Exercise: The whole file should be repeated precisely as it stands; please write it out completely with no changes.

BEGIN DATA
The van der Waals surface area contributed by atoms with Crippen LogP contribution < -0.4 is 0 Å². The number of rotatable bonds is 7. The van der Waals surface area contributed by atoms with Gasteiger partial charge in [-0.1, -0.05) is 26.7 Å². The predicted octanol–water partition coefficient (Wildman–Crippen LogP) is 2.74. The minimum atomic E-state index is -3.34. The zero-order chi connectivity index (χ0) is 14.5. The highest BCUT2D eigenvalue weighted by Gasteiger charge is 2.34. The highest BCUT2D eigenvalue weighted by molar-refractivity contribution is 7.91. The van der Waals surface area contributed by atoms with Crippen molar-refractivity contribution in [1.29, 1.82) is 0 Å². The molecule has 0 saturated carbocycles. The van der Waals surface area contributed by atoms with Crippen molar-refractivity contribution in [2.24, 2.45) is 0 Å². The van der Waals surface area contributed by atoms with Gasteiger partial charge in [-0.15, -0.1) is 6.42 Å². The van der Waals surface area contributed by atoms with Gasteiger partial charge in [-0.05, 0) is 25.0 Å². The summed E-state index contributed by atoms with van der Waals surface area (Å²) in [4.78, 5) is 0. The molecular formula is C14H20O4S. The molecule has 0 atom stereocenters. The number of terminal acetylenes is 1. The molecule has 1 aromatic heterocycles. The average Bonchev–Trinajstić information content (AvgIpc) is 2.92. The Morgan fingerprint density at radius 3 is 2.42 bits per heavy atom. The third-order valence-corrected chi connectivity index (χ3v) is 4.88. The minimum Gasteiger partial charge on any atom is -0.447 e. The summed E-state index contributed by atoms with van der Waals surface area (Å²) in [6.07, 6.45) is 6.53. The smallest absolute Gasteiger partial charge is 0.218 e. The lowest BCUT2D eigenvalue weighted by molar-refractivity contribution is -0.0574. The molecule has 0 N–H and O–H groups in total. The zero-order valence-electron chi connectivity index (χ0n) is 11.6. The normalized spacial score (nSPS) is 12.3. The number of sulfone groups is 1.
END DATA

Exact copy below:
The van der Waals surface area contributed by atoms with Crippen LogP contribution < -0.4 is 0 Å². The number of rotatable bonds is 7. The van der Waals surface area contributed by atoms with Gasteiger partial charge in [-0.1, -0.05) is 26.7 Å². The predicted octanol–water partition coefficient (Wildman–Crippen LogP) is 2.74. The minimum atomic E-state index is -3.34. The zero-order chi connectivity index (χ0) is 14.5. The highest BCUT2D eigenvalue weighted by Gasteiger charge is 2.34. The highest BCUT2D eigenvalue weighted by molar-refractivity contribution is 7.91. The van der Waals surface area contributed by atoms with Crippen molar-refractivity contribution in [1.29, 1.82) is 0 Å². The molecule has 0 saturated carbocycles. The van der Waals surface area contributed by atoms with Crippen molar-refractivity contribution in [2.24, 2.45) is 0 Å². The van der Waals surface area contributed by atoms with Gasteiger partial charge in [-0.15, -0.1) is 6.42 Å². The van der Waals surface area contributed by atoms with Gasteiger partial charge in [-0.05, 0) is 25.0 Å². The summed E-state index contributed by atoms with van der Waals surface area (Å²) in [4.78, 5) is 0. The molecular formula is C14H20O4S. The molecule has 0 atom stereocenters. The number of terminal acetylenes is 1. The molecule has 1 aromatic heterocycles. The average Bonchev–Trinajstić information content (AvgIpc) is 2.92. The Morgan fingerprint density at radius 3 is 2.42 bits per heavy atom. The third-order valence-corrected chi connectivity index (χ3v) is 4.88. The minimum Gasteiger partial charge on any atom is -0.447 e. The summed E-state index contributed by atoms with van der Waals surface area (Å²) in [6.07, 6.45) is 6.53. The smallest absolute Gasteiger partial charge is 0.218 e. The lowest BCUT2D eigenvalue weighted by molar-refractivity contribution is -0.0574. The molecule has 0 N–H and O–H groups in total. The zero-order valence-electron chi connectivity index (χ0n) is 11.6. The normalized spacial score (nSPS) is 12.3. The number of sulfone groups is 1.